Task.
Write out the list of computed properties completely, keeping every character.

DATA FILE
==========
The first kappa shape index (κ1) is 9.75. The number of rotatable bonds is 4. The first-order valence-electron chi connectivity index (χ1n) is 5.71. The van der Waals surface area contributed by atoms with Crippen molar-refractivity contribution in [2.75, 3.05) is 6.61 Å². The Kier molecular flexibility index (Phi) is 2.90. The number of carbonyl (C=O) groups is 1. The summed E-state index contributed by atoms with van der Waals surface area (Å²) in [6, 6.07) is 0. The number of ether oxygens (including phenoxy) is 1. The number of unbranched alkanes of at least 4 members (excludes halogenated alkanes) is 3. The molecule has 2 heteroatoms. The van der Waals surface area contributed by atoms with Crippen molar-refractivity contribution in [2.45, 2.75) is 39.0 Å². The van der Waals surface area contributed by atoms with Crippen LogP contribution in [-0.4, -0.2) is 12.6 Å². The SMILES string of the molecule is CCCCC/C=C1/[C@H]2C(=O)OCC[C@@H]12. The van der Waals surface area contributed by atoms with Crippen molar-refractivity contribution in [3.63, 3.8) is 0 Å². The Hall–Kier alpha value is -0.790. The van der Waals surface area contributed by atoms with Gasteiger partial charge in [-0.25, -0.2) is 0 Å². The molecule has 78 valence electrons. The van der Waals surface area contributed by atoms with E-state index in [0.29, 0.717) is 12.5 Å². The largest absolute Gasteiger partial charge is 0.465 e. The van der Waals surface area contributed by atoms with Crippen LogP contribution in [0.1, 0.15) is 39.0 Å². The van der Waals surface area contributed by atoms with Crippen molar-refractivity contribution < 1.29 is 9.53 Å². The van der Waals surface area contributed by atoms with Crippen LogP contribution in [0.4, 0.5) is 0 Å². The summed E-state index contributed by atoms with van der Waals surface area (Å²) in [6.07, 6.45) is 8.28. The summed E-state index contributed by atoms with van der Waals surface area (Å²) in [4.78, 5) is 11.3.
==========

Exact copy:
The first kappa shape index (κ1) is 9.75. The number of rotatable bonds is 4. The first-order valence-electron chi connectivity index (χ1n) is 5.71. The van der Waals surface area contributed by atoms with Crippen molar-refractivity contribution in [2.75, 3.05) is 6.61 Å². The Kier molecular flexibility index (Phi) is 2.90. The number of carbonyl (C=O) groups is 1. The summed E-state index contributed by atoms with van der Waals surface area (Å²) in [6, 6.07) is 0. The number of ether oxygens (including phenoxy) is 1. The number of unbranched alkanes of at least 4 members (excludes halogenated alkanes) is 3. The molecule has 2 heteroatoms. The van der Waals surface area contributed by atoms with Crippen molar-refractivity contribution in [2.45, 2.75) is 39.0 Å². The van der Waals surface area contributed by atoms with Crippen LogP contribution in [-0.4, -0.2) is 12.6 Å². The SMILES string of the molecule is CCCCC/C=C1/[C@H]2C(=O)OCC[C@@H]12. The van der Waals surface area contributed by atoms with Crippen molar-refractivity contribution in [3.63, 3.8) is 0 Å². The Hall–Kier alpha value is -0.790. The van der Waals surface area contributed by atoms with Gasteiger partial charge in [-0.25, -0.2) is 0 Å². The molecule has 78 valence electrons. The van der Waals surface area contributed by atoms with E-state index in [0.29, 0.717) is 12.5 Å². The largest absolute Gasteiger partial charge is 0.465 e. The van der Waals surface area contributed by atoms with Crippen LogP contribution in [0.1, 0.15) is 39.0 Å². The van der Waals surface area contributed by atoms with Crippen molar-refractivity contribution < 1.29 is 9.53 Å². The van der Waals surface area contributed by atoms with Crippen LogP contribution in [0.4, 0.5) is 0 Å². The summed E-state index contributed by atoms with van der Waals surface area (Å²) in [6.07, 6.45) is 8.28. The summed E-state index contributed by atoms with van der Waals surface area (Å²) in [4.78, 5) is 11.3.